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Inter-particle contact heat transfer in soil systems at moderate temperatures
Division of Engineering, Saint Mary's University, Halifax B3H 3C3, Canada.
Dept. of Mech. Aerospace/Indus. Eng., Ryerson University, 350 Victoria Street, Toronto, Ont. M5B 2K3, Canada.
Department of Mechanical Engineering, University of Rome, Rome 00133, Italy.
Soil and Physical Sciences Group, Lincoln University, P.O. Box 84, Canterbury, New Zealand.
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2002 (English)In: International journal of energy research (Print), ISSN 0363-907X, Vol. 26, no 15, 1345-1358 p.Article in journal (Refereed) Published
Abstract [en]

An inter-particle contact heat transfer model for evaluating soil thermal conductivity is analysed with respect to soils, representing different textural classes, exposed to moderate temperatures ranging from 15 to 30°C. This model is a combination of a self-consistent approximation model, enhanced with an inter-particle contact heat transfer correction coefficient. For dry and saturated soils, this coefficient is defined as a ratio of a soil harmonic mean thermal conductivity of solid and fluid (air or water) phases, to the average thermal conductivity of soil solid grains. For unsaturated soils, we assume a linear interpolation of the correction coefficient between absolutely dry and saturated states, with a Kersten function (Ke) as a proportional factor. The strongest impact of the correction coefficient (maximum reduction of heat transfer) is observed for coarse soils below a critical value of saturation degree (Sr-cr-corresponds to Ke ? 0) followed by medium and fine soils. For Sr > Srcr, the reduction of heat transfer gradually diminishes as Sr approaches 1 (i.e. saturated state). Soil texture, soil specific surface area, porosity and mineralogical composition (particularly quartz content) are important factors influencing the heat transfer correction coefficient. Their influence appears to be more substantial at the lower half of the wetness range (Sr < 0.5). Simulation results from the new enhanced model closely follow experimental data. © 2002 John Wiley and Sons, Ltd.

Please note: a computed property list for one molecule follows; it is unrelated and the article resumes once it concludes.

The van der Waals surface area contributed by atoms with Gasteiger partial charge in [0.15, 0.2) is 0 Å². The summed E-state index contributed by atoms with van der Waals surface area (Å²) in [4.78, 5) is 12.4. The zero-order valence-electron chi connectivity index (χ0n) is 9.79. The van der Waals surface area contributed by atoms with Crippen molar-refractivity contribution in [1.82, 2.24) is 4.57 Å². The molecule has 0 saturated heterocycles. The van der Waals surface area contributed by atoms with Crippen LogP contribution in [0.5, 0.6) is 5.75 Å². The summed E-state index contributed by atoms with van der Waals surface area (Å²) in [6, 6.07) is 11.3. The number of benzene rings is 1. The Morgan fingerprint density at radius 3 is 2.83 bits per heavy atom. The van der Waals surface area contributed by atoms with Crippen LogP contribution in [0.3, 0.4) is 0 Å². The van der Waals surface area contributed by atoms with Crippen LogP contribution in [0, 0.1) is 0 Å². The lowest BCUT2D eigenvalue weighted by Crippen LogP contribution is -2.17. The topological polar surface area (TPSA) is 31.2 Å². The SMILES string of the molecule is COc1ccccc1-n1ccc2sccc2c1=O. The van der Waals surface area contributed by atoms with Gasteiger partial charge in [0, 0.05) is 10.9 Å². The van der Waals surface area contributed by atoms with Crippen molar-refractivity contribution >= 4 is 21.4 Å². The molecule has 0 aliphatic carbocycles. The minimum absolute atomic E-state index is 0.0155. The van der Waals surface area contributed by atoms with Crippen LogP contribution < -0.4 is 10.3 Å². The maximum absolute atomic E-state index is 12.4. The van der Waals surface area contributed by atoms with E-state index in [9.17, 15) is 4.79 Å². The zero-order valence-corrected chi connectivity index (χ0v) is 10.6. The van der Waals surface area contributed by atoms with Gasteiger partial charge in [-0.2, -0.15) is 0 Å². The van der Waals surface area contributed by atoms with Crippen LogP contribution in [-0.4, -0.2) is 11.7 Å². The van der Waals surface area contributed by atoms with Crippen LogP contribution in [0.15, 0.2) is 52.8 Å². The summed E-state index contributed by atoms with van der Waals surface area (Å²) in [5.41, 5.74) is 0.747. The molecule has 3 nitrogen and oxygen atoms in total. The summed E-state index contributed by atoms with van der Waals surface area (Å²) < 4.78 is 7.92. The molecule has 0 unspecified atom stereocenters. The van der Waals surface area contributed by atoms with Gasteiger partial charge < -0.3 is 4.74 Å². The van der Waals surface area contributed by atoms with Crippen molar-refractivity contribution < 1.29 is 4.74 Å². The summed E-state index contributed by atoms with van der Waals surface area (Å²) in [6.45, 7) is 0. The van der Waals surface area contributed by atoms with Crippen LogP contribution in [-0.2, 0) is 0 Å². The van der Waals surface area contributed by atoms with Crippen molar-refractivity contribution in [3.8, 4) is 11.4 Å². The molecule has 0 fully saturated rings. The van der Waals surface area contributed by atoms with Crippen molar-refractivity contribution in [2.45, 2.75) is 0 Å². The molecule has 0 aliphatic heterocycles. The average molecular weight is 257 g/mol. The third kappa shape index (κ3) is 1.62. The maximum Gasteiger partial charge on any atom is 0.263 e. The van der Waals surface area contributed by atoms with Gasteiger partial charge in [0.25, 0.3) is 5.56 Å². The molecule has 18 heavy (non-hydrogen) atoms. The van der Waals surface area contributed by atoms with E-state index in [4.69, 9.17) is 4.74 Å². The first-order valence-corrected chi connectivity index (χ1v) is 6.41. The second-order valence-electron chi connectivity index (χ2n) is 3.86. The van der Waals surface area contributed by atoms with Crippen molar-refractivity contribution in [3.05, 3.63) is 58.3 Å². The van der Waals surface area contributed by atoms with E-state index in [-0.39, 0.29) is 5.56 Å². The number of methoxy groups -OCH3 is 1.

Place, publisher, year, edition, pages
2002. Vol. 26, no 15, 1345-1358 p.
Keyword [en]
Heat transfer, Predictive models, Soils, Thermal conductivity
National Category
Natural Sciences
URN: urn:nbn:se:liu:diva-46825DOI: 10.1002/er.853OAI: diva2:267721
Available from: 2009-10-11 Created: 2009-10-11 Last updated: 2011-01-13

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